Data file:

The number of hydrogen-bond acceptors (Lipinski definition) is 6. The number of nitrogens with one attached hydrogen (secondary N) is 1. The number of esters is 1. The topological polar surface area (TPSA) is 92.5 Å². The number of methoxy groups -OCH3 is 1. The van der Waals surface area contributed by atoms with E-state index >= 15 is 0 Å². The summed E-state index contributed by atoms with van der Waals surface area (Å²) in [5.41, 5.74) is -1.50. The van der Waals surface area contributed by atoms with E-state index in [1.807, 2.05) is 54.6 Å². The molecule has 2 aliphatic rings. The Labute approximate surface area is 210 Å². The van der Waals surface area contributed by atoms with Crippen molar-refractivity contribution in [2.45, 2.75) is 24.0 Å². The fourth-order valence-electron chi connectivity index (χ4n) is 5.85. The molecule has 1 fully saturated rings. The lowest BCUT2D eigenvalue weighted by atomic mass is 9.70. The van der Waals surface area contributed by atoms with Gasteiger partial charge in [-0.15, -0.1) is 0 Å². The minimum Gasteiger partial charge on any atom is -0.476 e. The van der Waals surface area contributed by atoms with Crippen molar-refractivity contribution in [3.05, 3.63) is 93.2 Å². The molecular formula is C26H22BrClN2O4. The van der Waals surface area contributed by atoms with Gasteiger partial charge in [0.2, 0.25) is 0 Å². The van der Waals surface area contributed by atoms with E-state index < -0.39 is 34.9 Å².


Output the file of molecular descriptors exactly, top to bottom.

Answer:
The number of hydrogen-bond acceptors (Lipinski definition) is 6. The number of nitrogens with one attached hydrogen (secondary N) is 1. The number of esters is 1. The topological polar surface area (TPSA) is 92.5 Å². The number of methoxy groups -OCH3 is 1. The van der Waals surface area contributed by atoms with E-state index >= 15 is 0 Å². The summed E-state index contributed by atoms with van der Waals surface area (Å²) in [5.41, 5.74) is -1.50. The van der Waals surface area contributed by atoms with E-state index in [1.807, 2.05) is 54.6 Å². The molecule has 2 aliphatic rings. The Labute approximate surface area is 210 Å². The van der Waals surface area contributed by atoms with Crippen molar-refractivity contribution in [2.45, 2.75) is 24.0 Å². The fourth-order valence-electron chi connectivity index (χ4n) is 5.85. The molecule has 1 fully saturated rings. The lowest BCUT2D eigenvalue weighted by atomic mass is 9.70. The van der Waals surface area contributed by atoms with Gasteiger partial charge in [-0.15, -0.1) is 0 Å². The minimum Gasteiger partial charge on any atom is -0.476 e. The van der Waals surface area contributed by atoms with Crippen molar-refractivity contribution in [3.05, 3.63) is 93.2 Å². The molecular formula is C26H22BrClN2O4. The van der Waals surface area contributed by atoms with Gasteiger partial charge in [0.2, 0.25) is 0 Å². The van der Waals surface area contributed by atoms with E-state index < -0.39 is 34.9 Å².